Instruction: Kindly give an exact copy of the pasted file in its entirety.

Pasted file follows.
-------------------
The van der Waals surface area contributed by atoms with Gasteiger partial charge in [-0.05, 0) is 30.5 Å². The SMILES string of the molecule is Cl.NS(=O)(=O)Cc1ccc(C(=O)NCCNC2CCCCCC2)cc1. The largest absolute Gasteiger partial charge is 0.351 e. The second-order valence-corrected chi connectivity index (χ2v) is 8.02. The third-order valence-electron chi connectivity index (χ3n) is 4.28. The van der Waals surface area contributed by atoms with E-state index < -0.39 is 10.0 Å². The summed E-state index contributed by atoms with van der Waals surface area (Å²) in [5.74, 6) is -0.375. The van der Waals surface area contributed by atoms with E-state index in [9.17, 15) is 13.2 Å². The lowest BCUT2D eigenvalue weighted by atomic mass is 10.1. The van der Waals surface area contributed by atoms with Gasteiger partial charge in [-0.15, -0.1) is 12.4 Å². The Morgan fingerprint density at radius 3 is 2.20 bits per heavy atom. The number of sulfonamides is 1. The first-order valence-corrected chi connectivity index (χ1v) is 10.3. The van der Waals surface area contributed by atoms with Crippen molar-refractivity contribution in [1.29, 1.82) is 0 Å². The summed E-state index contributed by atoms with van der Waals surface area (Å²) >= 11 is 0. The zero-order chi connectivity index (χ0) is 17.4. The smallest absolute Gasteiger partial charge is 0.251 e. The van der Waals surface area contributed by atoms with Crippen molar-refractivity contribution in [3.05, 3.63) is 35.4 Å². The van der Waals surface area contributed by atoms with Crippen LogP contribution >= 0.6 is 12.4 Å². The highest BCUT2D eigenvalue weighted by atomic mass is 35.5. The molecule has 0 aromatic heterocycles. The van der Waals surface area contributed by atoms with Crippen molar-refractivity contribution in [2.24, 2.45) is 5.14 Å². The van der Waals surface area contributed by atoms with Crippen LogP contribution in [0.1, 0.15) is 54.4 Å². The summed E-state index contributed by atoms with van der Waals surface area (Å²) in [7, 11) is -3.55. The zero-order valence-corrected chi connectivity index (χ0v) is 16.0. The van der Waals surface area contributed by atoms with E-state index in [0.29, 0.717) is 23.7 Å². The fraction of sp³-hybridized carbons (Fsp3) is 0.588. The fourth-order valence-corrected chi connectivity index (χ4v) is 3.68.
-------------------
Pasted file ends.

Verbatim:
The van der Waals surface area contributed by atoms with Gasteiger partial charge in [-0.05, 0) is 30.5 Å². The SMILES string of the molecule is Cl.NS(=O)(=O)Cc1ccc(C(=O)NCCNC2CCCCCC2)cc1. The largest absolute Gasteiger partial charge is 0.351 e. The second-order valence-corrected chi connectivity index (χ2v) is 8.02. The third-order valence-electron chi connectivity index (χ3n) is 4.28. The van der Waals surface area contributed by atoms with E-state index < -0.39 is 10.0 Å². The summed E-state index contributed by atoms with van der Waals surface area (Å²) in [5.74, 6) is -0.375. The van der Waals surface area contributed by atoms with E-state index in [9.17, 15) is 13.2 Å². The lowest BCUT2D eigenvalue weighted by atomic mass is 10.1. The van der Waals surface area contributed by atoms with Gasteiger partial charge in [-0.15, -0.1) is 12.4 Å². The Morgan fingerprint density at radius 3 is 2.20 bits per heavy atom. The number of sulfonamides is 1. The first-order valence-corrected chi connectivity index (χ1v) is 10.3. The van der Waals surface area contributed by atoms with Crippen molar-refractivity contribution in [1.29, 1.82) is 0 Å². The summed E-state index contributed by atoms with van der Waals surface area (Å²) >= 11 is 0. The zero-order chi connectivity index (χ0) is 17.4. The smallest absolute Gasteiger partial charge is 0.251 e. The van der Waals surface area contributed by atoms with Crippen molar-refractivity contribution in [3.05, 3.63) is 35.4 Å². The van der Waals surface area contributed by atoms with Crippen LogP contribution >= 0.6 is 12.4 Å². The highest BCUT2D eigenvalue weighted by atomic mass is 35.5. The molecule has 0 aromatic heterocycles. The van der Waals surface area contributed by atoms with Crippen molar-refractivity contribution in [2.24, 2.45) is 5.14 Å². The van der Waals surface area contributed by atoms with Crippen LogP contribution in [0.1, 0.15) is 54.4 Å². The summed E-state index contributed by atoms with van der Waals surface area (Å²) in [7, 11) is -3.55. The zero-order valence-corrected chi connectivity index (χ0v) is 16.0. The van der Waals surface area contributed by atoms with E-state index in [0.29, 0.717) is 23.7 Å². The fraction of sp³-hybridized carbons (Fsp3) is 0.588. The fourth-order valence-corrected chi connectivity index (χ4v) is 3.68.